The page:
Having read two books in the Joona Linna series, I can easily say that European detectives are equal in stature to their American counterparts. I find it interesting that Lars Kepler – the author couple always have a thing or two for mental or violent retards. They have them in all their books
Narrative initiates with where ‘The fire witness’ left off. Jurek Walter is hard core felon and no one knows him better than Joona Linna, the lanky detective. Jurek Walter is also held in a highly secure psychotic unit. He has been incarcerated for the last 13 years and though the facility is made for 3 patients, it only houses one. One of Jurek Walter’s past victims is suddenly found alive after 11 years and he is in a dismal condition. Mikeal Frost had been abducted when he was merely 10 years old. He communicates his misery as that of continuing darkness in a capsule with his sister, Felicia, who was 8 years old when she was kidnapped with him. Somehow, Mikeal Frost has eluded and Joona Linna races against time to save Felicia. The only person that knows about Mikeal’s capture and eventual release is Jurek Walter as he tightly linked to kidnappings. Under no circumstances, Jurek Walter will crack and hence, Joona will not divulge any whereabouts of Felicia. So Joona Linna concocts a plan to get special agent, Saga Bauer, to be transported to secure psychotic unit as a hard core felon who is also mentally unsound. This is an attempt for Jurek Walter to open up about his past and reveal some details about himself that will lead to release of Felicia. Felicia has legionnaire’s disease and has little time to survive as Joona Linna makes every endeavour to uncover Jurek Walter’s past in Russia and determines how he turn out to be the most feared murderer in the whole of Sweden.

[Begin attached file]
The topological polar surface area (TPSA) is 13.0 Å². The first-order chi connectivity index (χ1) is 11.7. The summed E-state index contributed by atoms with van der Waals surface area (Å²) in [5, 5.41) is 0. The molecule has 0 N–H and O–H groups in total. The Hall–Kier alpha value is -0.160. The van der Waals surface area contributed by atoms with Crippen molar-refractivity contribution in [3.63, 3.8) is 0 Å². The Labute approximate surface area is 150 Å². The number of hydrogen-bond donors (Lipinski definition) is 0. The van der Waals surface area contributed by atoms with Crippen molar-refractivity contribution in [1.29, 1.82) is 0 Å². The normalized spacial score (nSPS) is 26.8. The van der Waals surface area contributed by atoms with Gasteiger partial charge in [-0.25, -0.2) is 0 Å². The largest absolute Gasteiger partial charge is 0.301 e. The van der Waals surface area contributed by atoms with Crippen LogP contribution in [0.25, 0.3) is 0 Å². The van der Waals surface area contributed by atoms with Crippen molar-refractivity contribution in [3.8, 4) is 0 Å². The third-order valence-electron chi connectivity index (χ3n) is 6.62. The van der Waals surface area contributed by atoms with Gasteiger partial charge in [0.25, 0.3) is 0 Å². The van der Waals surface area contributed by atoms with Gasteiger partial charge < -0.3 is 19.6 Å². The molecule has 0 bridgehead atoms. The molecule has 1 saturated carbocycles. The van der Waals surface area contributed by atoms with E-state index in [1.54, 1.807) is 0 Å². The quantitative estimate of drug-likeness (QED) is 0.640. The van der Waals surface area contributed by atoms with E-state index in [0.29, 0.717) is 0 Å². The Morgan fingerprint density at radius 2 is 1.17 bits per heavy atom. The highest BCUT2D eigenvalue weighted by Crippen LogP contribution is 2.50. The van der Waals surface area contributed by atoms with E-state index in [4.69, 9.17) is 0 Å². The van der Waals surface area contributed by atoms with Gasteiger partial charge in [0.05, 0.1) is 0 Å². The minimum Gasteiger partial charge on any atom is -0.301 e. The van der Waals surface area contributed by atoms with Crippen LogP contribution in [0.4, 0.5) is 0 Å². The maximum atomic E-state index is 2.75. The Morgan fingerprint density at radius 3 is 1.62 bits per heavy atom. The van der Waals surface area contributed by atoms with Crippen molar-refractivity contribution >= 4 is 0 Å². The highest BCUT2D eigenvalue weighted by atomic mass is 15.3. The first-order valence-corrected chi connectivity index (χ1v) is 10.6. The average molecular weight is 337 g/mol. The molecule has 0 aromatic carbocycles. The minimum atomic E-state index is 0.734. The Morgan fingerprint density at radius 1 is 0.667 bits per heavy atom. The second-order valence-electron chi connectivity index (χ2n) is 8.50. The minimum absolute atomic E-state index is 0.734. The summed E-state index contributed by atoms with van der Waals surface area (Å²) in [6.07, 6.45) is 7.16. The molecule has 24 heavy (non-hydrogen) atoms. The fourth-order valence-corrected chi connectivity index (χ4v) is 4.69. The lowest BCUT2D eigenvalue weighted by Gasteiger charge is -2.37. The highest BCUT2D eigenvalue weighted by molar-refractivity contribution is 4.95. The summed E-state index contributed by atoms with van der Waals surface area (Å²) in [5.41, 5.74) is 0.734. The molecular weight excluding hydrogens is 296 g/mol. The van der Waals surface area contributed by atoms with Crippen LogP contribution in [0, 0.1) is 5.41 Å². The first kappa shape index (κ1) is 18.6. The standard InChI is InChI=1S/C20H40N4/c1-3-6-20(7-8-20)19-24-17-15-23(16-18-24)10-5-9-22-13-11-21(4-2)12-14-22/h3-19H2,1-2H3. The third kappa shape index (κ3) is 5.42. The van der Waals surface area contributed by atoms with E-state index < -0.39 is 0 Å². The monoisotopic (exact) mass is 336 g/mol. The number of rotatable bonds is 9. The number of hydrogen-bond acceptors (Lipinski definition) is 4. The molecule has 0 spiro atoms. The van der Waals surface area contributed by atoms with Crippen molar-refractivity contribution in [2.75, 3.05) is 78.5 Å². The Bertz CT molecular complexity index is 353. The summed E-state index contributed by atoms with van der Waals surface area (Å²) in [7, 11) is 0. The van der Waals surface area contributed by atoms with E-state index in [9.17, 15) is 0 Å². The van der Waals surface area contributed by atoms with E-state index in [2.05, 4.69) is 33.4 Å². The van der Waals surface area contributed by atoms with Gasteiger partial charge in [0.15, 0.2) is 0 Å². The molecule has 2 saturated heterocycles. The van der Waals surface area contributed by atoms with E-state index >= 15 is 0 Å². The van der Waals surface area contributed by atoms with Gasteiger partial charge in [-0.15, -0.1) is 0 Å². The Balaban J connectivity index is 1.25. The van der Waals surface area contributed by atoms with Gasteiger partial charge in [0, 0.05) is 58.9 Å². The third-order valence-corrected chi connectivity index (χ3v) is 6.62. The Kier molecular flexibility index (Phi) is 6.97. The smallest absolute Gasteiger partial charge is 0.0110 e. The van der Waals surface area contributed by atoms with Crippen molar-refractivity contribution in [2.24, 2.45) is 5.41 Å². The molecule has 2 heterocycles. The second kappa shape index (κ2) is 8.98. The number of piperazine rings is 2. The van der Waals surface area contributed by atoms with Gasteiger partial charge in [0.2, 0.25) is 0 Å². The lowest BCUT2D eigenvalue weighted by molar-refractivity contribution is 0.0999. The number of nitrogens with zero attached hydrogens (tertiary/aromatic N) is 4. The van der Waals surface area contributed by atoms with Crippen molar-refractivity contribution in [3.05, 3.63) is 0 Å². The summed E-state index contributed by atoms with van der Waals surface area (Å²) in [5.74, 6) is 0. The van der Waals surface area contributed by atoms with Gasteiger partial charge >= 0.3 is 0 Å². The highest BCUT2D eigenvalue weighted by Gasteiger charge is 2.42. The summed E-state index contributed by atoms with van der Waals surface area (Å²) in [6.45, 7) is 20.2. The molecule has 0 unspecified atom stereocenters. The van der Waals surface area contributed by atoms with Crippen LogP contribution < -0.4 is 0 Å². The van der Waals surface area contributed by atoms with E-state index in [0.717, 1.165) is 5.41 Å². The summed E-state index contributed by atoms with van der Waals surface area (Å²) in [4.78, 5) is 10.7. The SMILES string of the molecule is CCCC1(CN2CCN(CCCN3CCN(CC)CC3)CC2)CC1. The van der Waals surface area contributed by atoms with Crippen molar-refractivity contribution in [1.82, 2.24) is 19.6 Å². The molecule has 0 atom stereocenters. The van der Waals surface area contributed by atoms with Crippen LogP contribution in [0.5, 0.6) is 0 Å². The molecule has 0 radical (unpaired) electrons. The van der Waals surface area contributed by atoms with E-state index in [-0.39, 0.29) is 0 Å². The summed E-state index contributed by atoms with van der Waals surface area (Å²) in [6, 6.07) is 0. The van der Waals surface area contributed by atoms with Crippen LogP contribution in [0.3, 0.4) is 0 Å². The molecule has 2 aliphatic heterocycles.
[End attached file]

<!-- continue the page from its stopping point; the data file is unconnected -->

Mikeal labels his familiarities with kidnapper as those of Sandman. Sandman is largely the bedtime story that Mikeal and Felicia’s mother used to tell them before bedtime. That is how the book name sandman came about. This book is sluggish in the beginning and there are lots of avoidable chapters but storyline picks up pace after the first half and becomes captivating for the reader to uncover Jurek Walter’s past and Saga Bauer daring attempt to get material from Jurek Walter. As mentioned earlier, I like the Joona Linna series and Lars Kepler – with their fascination for the world of crazy maniacs – the line between reality and fantasy is thin. You never know the facts that you are reading about the case is figment of imagination or true story. I rate it 4/5. Happy reading!!